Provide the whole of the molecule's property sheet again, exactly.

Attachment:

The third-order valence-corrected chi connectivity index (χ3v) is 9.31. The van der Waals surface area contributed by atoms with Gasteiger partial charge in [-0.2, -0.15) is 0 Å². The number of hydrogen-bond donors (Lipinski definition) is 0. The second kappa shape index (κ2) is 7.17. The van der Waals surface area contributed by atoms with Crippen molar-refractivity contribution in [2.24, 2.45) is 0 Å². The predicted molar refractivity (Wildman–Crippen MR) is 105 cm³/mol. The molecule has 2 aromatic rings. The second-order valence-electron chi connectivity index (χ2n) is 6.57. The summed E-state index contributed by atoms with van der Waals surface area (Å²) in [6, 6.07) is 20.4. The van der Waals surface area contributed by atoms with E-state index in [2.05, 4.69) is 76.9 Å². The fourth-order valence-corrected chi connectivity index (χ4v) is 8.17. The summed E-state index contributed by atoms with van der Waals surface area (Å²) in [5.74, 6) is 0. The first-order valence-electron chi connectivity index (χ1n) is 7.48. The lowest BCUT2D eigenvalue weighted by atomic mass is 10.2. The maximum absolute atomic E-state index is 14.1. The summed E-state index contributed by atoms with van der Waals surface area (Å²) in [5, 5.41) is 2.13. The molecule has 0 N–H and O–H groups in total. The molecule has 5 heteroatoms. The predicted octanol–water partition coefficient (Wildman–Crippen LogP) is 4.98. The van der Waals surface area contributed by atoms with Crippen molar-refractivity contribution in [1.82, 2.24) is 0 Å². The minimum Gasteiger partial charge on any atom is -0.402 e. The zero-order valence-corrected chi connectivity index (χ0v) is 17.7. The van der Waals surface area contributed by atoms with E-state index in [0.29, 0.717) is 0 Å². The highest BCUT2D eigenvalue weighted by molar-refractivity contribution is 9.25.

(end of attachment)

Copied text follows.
The third-order valence-corrected chi connectivity index (χ3v) is 9.31. The van der Waals surface area contributed by atoms with Gasteiger partial charge in [-0.2, -0.15) is 0 Å². The number of hydrogen-bond donors (Lipinski definition) is 0. The second kappa shape index (κ2) is 7.17. The van der Waals surface area contributed by atoms with Crippen molar-refractivity contribution in [2.24, 2.45) is 0 Å². The predicted molar refractivity (Wildman–Crippen MR) is 105 cm³/mol. The molecule has 2 aromatic rings. The second-order valence-electron chi connectivity index (χ2n) is 6.57. The summed E-state index contributed by atoms with van der Waals surface area (Å²) in [6, 6.07) is 20.4. The van der Waals surface area contributed by atoms with E-state index in [2.05, 4.69) is 76.9 Å². The fourth-order valence-corrected chi connectivity index (χ4v) is 8.17. The summed E-state index contributed by atoms with van der Waals surface area (Å²) in [5.74, 6) is 0. The first-order valence-electron chi connectivity index (χ1n) is 7.48. The lowest BCUT2D eigenvalue weighted by atomic mass is 10.2. The maximum absolute atomic E-state index is 14.1. The summed E-state index contributed by atoms with van der Waals surface area (Å²) in [5, 5.41) is 2.13. The molecule has 0 N–H and O–H groups in total. The molecule has 5 heteroatoms. The predicted octanol–water partition coefficient (Wildman–Crippen LogP) is 4.98. The van der Waals surface area contributed by atoms with Crippen molar-refractivity contribution in [1.82, 2.24) is 0 Å². The minimum Gasteiger partial charge on any atom is -0.402 e. The zero-order valence-corrected chi connectivity index (χ0v) is 17.7. The van der Waals surface area contributed by atoms with E-state index in [0.29, 0.717) is 0 Å². The highest BCUT2D eigenvalue weighted by molar-refractivity contribution is 9.25.